I can confirm that Loctite goes a sort of white and I suppose you might call powdery consistency when it has fully cured. I wouldn't say it has broken down, that's just the way it sets, I know because I had to break a Loctite seal on a Stainless nut and bolt the other day, that had only been on about a month, was an absolute b**ch to undo and could not use heat on it as it was adjacent to a plastic fitting, although I understand that using a high power soldering iron on the nut or bolt head will often do the trick. When I did finally get it off, it had a white powdery coating which must haver been the Loctite since that is what I used to lock it in place.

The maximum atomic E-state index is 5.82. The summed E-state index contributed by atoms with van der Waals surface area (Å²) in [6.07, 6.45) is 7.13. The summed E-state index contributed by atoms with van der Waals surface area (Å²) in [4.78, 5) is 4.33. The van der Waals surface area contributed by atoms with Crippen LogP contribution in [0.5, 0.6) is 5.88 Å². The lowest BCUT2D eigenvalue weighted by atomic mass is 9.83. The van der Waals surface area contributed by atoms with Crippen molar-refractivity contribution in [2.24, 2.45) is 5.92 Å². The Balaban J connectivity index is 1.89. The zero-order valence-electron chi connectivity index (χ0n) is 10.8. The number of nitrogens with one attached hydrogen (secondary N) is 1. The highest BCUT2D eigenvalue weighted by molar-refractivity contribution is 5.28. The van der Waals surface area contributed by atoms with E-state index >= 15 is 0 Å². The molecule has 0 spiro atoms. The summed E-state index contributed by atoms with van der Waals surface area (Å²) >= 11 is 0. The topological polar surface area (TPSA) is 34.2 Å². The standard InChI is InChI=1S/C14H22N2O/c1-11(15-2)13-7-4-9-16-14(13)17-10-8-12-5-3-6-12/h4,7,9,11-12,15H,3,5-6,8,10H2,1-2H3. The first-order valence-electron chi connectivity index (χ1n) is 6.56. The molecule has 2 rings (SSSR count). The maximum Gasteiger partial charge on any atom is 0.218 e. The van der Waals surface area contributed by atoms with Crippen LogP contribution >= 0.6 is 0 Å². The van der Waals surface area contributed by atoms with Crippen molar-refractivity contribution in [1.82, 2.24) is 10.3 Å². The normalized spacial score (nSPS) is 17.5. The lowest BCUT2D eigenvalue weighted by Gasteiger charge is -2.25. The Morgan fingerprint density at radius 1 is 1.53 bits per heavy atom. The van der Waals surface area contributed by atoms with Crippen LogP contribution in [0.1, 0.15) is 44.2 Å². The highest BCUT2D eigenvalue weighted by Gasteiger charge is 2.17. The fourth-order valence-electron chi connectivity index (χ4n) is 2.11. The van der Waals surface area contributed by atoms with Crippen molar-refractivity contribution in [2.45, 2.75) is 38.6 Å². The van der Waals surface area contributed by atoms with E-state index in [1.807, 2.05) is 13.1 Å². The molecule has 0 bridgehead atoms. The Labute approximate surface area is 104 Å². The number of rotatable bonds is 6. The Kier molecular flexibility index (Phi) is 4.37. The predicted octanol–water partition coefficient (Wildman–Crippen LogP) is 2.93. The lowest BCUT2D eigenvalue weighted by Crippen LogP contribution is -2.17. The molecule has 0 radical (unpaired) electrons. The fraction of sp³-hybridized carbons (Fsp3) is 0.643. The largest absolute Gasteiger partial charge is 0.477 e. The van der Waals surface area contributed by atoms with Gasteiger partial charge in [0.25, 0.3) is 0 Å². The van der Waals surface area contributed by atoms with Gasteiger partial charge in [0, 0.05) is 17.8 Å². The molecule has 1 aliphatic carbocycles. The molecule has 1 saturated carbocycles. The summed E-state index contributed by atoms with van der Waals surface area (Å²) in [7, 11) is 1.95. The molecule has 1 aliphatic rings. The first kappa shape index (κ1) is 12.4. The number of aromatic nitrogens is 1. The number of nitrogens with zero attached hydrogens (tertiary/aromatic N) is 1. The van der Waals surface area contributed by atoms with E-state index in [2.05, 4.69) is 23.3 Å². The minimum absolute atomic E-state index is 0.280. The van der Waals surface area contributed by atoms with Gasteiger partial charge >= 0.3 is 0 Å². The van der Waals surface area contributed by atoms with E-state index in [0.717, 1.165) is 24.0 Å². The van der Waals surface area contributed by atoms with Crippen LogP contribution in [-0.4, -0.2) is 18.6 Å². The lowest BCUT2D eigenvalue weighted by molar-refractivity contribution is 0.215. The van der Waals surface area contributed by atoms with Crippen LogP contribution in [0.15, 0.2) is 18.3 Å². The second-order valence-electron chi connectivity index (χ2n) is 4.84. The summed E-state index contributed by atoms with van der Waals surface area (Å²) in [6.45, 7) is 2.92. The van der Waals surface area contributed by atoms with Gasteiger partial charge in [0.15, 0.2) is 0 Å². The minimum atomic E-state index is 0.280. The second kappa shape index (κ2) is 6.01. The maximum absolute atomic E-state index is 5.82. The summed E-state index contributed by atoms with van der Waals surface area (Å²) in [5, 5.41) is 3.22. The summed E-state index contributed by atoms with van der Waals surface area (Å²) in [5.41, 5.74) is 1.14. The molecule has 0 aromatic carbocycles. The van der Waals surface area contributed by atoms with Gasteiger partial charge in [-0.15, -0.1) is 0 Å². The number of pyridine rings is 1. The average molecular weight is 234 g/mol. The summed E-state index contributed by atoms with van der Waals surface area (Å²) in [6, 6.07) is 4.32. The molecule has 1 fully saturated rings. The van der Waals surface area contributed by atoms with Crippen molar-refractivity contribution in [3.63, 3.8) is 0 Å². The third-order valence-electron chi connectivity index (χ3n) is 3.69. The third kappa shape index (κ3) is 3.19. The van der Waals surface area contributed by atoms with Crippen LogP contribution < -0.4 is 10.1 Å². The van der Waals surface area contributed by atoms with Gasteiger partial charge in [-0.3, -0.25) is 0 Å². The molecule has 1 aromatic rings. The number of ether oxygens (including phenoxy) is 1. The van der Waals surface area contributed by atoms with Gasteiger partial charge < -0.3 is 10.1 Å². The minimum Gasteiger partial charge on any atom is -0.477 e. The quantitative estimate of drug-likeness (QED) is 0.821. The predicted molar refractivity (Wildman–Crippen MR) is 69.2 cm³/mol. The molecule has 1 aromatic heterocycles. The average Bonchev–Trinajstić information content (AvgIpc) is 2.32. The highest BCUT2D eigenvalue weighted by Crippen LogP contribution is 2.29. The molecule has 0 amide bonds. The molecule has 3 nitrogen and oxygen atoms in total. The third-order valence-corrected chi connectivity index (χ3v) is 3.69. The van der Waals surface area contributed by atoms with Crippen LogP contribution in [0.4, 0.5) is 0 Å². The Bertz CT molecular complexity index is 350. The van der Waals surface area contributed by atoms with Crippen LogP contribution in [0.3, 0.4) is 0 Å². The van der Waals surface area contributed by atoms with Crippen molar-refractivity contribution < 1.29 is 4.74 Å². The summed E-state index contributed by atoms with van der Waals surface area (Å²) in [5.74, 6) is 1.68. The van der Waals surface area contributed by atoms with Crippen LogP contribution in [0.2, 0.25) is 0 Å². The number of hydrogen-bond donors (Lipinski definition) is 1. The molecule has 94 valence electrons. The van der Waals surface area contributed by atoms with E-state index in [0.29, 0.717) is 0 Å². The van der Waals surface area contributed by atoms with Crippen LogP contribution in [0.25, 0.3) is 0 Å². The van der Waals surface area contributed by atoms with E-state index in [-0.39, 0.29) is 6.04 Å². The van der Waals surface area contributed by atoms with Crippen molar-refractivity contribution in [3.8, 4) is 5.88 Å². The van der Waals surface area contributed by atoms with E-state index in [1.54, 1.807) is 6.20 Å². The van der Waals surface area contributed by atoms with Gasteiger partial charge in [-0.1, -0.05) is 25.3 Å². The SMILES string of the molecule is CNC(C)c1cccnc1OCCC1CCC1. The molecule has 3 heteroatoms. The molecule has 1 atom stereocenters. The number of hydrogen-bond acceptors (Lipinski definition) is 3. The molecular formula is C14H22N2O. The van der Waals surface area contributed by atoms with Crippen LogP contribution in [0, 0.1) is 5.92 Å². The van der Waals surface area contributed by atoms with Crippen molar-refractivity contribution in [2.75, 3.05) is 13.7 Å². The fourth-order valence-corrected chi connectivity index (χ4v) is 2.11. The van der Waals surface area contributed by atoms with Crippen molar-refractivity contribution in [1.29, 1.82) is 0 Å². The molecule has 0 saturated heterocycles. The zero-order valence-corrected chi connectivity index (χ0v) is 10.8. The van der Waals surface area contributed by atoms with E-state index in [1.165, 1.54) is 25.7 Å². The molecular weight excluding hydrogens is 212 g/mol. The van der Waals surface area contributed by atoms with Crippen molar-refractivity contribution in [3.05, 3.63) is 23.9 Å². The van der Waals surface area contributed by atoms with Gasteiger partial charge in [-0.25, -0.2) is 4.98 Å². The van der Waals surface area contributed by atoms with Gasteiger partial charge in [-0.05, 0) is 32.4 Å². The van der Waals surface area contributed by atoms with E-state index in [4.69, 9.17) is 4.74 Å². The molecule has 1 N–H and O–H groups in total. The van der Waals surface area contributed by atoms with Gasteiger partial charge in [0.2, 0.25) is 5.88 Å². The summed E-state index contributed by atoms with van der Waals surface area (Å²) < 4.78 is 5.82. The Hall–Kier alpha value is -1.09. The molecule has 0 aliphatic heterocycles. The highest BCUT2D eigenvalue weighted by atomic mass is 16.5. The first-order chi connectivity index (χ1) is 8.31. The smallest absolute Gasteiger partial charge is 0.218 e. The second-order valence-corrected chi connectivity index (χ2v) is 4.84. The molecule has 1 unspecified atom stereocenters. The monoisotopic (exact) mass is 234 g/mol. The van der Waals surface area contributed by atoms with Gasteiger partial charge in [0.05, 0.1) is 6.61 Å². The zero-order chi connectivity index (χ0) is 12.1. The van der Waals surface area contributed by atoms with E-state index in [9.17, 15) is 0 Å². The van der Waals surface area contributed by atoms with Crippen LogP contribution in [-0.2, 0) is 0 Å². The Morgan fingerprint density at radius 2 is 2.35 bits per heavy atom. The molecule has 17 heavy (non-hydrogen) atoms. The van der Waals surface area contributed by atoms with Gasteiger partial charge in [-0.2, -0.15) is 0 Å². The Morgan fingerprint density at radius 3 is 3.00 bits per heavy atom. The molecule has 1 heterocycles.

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Old 02-07-2020, 14:00   #12
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Re: White chalky thread lock

Quote:
Originally Posted by mikebikeboy View Post
Here's a picture of one, this one I believe was actually going into the aluminum masthead. It's the base of a windex

Yeah, that’s aluminum oxide I believe.
You were lucky to get it out if it had been there 40 years, when you put it back coat it with Tef gel, or there are copy cat products for much less money.

Thread sealant wise, I keep two blue and red Loctite, red for if you really, really don’t want to remove it, or if it won’t hurt to get it propane torch hot, a propane torch will completely break down red Loctite.
Blue for everything else.
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Old 02-07-2020, 14:18   #13
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Re: White chalky thread lock

Interesting, here I thought it was some kind of thread locker. Well I guess it is thread locker but not the kind you want :P